I’ve written some in the past about the remarkable find of the steamer Philadelphia. (And note, this is not the gunboat USS Philadelphia which plied the waters around Charleston during the war.) Some time after the Civil War the steamer left Charleston with a load of scrap metal, including several heavy artillery pieces of Confederate vintage. The Philadelphia never made it out of South Carolina waters and sank off the coast. Recently Rufus Perdue discovered the wreck and began recovery of some 25 cannons (!).
I mentioned a Bellonia 10-inch columbiad donated to the South Carolina Military Museum in that earlier post. Recently another of the cannons, this one a Tredegar columbiad of the same caliber, showed up in the news. Earlier this month, WMBF News of Myrtle Beach, South Carolina ran a story about cannons found in recent years, featuring both the Philadelphia cannons and relics from the CSS Pee Dee. Regarding the columbiads, the article notes:
Mr. Rufus Perdue was fishing for grouper off the coast of McClennanville when he discovered the sunken USS Philadelphia. The ship sank under the weight of cannons decommissioned from Charleston after the Civil War, being transported north.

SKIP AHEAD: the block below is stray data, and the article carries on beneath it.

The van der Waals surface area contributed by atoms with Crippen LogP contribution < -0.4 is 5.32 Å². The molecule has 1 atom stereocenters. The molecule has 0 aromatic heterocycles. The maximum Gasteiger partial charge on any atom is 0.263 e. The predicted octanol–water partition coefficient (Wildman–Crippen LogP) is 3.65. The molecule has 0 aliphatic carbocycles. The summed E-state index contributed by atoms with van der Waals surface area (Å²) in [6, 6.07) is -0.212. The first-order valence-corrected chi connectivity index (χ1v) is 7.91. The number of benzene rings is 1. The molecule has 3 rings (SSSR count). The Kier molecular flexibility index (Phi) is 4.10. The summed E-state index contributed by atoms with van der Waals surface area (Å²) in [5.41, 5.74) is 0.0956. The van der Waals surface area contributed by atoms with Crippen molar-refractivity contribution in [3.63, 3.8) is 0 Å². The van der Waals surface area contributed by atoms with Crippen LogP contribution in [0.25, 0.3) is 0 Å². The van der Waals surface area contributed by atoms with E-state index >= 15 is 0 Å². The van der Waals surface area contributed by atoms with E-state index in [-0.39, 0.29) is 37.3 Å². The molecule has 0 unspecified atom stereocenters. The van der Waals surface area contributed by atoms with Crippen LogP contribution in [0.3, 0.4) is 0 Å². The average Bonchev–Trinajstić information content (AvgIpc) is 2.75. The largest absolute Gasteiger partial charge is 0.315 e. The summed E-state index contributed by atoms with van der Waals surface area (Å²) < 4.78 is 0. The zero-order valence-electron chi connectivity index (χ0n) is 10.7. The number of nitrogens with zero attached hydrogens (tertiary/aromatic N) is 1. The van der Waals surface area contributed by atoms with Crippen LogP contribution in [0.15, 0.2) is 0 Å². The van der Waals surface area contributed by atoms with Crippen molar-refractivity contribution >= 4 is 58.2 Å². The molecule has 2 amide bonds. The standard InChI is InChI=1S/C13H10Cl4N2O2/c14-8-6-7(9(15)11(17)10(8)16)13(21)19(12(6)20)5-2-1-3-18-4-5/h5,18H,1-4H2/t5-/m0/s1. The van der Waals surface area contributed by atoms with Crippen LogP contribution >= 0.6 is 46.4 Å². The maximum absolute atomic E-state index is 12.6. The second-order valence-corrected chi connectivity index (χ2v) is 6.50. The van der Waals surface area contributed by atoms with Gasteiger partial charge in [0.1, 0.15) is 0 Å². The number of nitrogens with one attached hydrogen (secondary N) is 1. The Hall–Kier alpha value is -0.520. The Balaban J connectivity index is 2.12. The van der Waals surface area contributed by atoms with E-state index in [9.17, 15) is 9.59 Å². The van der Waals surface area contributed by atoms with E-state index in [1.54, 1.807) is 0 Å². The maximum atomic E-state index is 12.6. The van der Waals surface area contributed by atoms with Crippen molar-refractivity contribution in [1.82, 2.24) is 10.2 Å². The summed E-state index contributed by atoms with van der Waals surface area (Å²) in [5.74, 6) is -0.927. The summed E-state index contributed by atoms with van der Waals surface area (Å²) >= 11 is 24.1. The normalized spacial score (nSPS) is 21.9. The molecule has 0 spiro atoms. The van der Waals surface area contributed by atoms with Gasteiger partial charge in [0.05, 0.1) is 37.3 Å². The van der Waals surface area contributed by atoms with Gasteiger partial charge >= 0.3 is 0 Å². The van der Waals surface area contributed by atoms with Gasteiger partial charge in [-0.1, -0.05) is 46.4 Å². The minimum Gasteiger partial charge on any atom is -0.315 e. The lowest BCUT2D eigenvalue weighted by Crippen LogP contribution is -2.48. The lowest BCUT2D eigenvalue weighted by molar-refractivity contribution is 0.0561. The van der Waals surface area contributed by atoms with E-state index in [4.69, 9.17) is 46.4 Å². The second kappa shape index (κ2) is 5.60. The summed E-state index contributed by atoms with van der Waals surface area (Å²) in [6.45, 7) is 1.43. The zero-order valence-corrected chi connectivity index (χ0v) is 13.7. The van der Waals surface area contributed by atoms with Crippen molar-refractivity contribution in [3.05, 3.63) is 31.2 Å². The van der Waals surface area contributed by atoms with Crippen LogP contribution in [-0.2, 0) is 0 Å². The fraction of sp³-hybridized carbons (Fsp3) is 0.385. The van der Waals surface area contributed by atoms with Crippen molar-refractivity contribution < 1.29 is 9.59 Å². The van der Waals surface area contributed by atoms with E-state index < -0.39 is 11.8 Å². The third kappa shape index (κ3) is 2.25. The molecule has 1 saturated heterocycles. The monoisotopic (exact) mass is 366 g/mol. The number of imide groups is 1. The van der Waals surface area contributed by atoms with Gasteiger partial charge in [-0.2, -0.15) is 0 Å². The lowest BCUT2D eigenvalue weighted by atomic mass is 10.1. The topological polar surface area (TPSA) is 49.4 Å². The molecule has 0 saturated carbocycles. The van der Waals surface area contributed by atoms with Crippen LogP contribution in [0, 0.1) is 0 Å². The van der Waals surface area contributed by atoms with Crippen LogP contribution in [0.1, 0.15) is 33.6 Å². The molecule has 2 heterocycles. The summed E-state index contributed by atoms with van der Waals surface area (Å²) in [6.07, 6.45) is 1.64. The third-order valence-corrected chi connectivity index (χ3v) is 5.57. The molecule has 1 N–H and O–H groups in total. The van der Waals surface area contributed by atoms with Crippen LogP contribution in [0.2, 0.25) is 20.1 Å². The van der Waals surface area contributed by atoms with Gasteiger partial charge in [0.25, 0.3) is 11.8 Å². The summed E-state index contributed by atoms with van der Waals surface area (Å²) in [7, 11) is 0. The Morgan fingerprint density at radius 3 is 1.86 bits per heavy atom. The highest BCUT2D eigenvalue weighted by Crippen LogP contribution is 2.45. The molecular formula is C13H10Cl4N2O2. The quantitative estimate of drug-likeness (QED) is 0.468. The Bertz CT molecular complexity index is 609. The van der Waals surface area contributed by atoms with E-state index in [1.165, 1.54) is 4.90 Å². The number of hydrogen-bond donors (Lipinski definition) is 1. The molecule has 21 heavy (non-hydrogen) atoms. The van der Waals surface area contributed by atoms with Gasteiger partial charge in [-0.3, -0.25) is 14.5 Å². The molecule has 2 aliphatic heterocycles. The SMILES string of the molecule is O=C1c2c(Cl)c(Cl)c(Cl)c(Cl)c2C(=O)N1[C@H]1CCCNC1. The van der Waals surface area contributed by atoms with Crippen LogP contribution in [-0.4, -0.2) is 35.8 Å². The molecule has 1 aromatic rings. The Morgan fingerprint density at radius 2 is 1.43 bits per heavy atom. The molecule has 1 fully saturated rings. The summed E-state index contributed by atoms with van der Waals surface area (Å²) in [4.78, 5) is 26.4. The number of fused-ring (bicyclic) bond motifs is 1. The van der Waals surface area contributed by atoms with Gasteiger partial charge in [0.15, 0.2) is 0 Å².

“This is one of about 25 cannons,” Perdue said. “They were shipped out of Charleston at the end of Reconstruction.”
Mr. Perdue unearthed those cannons, which he now proudly displays outside his Murrells Inlet home.
I can’t embed the video from the article here, but please give it a look. I mean really take a look at around the 1:34 mark:
The four digit number on the muzzle stands out in white. Is that 1676? 1678? 1873? Any of those numbers match the Tredegar Gun Book entries for 10-inch columbiads. The first two are of interest to the discussion of Charleston’s defenses in March 1863.
Foundry numbers 1676 and 1678 appear on a receipt list from November 1862. According to the receipt, number 1676 was sent to Cumberland Gap (yes, up in the mountains).
I’ll have to research a bit to determine if the gun ever got there, and if not where it was redirected.
But number 1678, paired with 1681, were bound for Charleston.
Keep in mind this table from the Charleston board, which shows three 10-inch columbiads delivered to the First Military District in November of that year.
The J.R. Anderson receipt accounts for all three of the November columbiads – number 1672 delivered by the foundry on November 5 along with the two mentioned above. The receipt also accounts for 10-inch columbiad number 1687 delivered at Richmond in the last days of the month, the forwarded to Charleston in December.
But… if the number is 1873, then it was cast in July 1863 and was a later arrival at Charleston. Either way, the recovered columbiad was likely a participant in the long siege of Charleston.